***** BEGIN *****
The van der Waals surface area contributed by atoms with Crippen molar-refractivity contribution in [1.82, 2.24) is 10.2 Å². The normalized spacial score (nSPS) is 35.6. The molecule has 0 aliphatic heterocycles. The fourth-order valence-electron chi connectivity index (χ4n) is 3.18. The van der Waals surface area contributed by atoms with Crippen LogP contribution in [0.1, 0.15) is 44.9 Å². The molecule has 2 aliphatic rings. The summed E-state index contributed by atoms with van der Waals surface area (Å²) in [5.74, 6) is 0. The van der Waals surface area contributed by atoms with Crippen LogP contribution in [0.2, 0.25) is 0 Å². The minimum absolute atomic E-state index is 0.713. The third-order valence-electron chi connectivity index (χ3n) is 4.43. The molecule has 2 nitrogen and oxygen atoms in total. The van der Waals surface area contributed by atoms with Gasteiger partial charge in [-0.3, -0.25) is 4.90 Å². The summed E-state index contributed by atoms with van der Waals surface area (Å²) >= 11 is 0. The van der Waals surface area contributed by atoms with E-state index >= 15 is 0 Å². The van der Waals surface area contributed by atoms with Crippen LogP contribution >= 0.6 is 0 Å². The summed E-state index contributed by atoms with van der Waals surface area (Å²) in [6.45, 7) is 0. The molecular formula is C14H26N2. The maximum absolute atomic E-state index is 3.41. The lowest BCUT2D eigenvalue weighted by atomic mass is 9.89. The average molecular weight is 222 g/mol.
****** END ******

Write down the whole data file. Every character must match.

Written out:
The van der Waals surface area contributed by atoms with Crippen molar-refractivity contribution in [1.82, 2.24) is 10.2 Å². The normalized spacial score (nSPS) is 35.6. The molecule has 0 aliphatic heterocycles. The fourth-order valence-electron chi connectivity index (χ4n) is 3.18. The van der Waals surface area contributed by atoms with Crippen LogP contribution in [0.1, 0.15) is 44.9 Å². The molecule has 2 aliphatic rings. The summed E-state index contributed by atoms with van der Waals surface area (Å²) in [5.74, 6) is 0. The van der Waals surface area contributed by atoms with Crippen LogP contribution in [0.2, 0.25) is 0 Å². The minimum absolute atomic E-state index is 0.713. The third-order valence-electron chi connectivity index (χ3n) is 4.43. The molecule has 2 nitrogen and oxygen atoms in total. The van der Waals surface area contributed by atoms with Gasteiger partial charge in [-0.3, -0.25) is 4.90 Å². The summed E-state index contributed by atoms with van der Waals surface area (Å²) >= 11 is 0. The van der Waals surface area contributed by atoms with E-state index >= 15 is 0 Å². The van der Waals surface area contributed by atoms with Crippen LogP contribution >= 0.6 is 0 Å². The summed E-state index contributed by atoms with van der Waals surface area (Å²) in [6.45, 7) is 0. The molecular formula is C14H26N2. The maximum absolute atomic E-state index is 3.41. The lowest BCUT2D eigenvalue weighted by atomic mass is 9.89. The average molecular weight is 222 g/mol.